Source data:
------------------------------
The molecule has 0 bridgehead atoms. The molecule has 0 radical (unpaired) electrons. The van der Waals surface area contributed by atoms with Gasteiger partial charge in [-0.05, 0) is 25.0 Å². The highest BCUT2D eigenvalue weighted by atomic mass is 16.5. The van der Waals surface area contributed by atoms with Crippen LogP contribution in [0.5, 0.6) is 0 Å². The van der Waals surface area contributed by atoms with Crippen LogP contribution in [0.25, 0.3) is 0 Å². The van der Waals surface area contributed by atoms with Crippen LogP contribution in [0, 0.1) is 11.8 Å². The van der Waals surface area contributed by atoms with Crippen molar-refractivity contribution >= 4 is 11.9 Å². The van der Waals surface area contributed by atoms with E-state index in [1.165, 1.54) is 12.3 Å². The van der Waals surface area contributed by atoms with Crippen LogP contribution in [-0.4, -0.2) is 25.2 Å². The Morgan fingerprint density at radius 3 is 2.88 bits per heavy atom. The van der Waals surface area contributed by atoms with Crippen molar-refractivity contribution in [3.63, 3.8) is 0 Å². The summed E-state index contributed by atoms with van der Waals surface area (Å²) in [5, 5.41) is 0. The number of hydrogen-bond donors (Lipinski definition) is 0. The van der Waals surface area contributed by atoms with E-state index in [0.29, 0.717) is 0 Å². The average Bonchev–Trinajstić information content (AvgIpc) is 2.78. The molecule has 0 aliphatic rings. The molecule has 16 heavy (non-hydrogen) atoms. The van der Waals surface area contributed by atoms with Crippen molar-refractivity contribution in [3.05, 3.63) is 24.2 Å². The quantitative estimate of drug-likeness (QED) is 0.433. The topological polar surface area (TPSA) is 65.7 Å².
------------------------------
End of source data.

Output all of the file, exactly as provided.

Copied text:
The molecule has 0 bridgehead atoms. The molecule has 0 radical (unpaired) electrons. The van der Waals surface area contributed by atoms with Gasteiger partial charge in [-0.05, 0) is 25.0 Å². The highest BCUT2D eigenvalue weighted by atomic mass is 16.5. The van der Waals surface area contributed by atoms with Crippen LogP contribution in [0.5, 0.6) is 0 Å². The van der Waals surface area contributed by atoms with Crippen LogP contribution in [0.25, 0.3) is 0 Å². The van der Waals surface area contributed by atoms with Crippen LogP contribution in [0, 0.1) is 11.8 Å². The van der Waals surface area contributed by atoms with Crippen molar-refractivity contribution >= 4 is 11.9 Å². The van der Waals surface area contributed by atoms with E-state index in [1.165, 1.54) is 12.3 Å². The van der Waals surface area contributed by atoms with Crippen LogP contribution in [-0.4, -0.2) is 25.2 Å². The Morgan fingerprint density at radius 3 is 2.88 bits per heavy atom. The van der Waals surface area contributed by atoms with Crippen molar-refractivity contribution in [3.63, 3.8) is 0 Å². The summed E-state index contributed by atoms with van der Waals surface area (Å²) in [5, 5.41) is 0. The number of hydrogen-bond donors (Lipinski definition) is 0. The van der Waals surface area contributed by atoms with E-state index in [0.29, 0.717) is 0 Å². The average Bonchev–Trinajstić information content (AvgIpc) is 2.78. The molecule has 0 aliphatic rings. The molecule has 16 heavy (non-hydrogen) atoms. The van der Waals surface area contributed by atoms with Crippen molar-refractivity contribution in [3.05, 3.63) is 24.2 Å². The quantitative estimate of drug-likeness (QED) is 0.433. The topological polar surface area (TPSA) is 65.7 Å².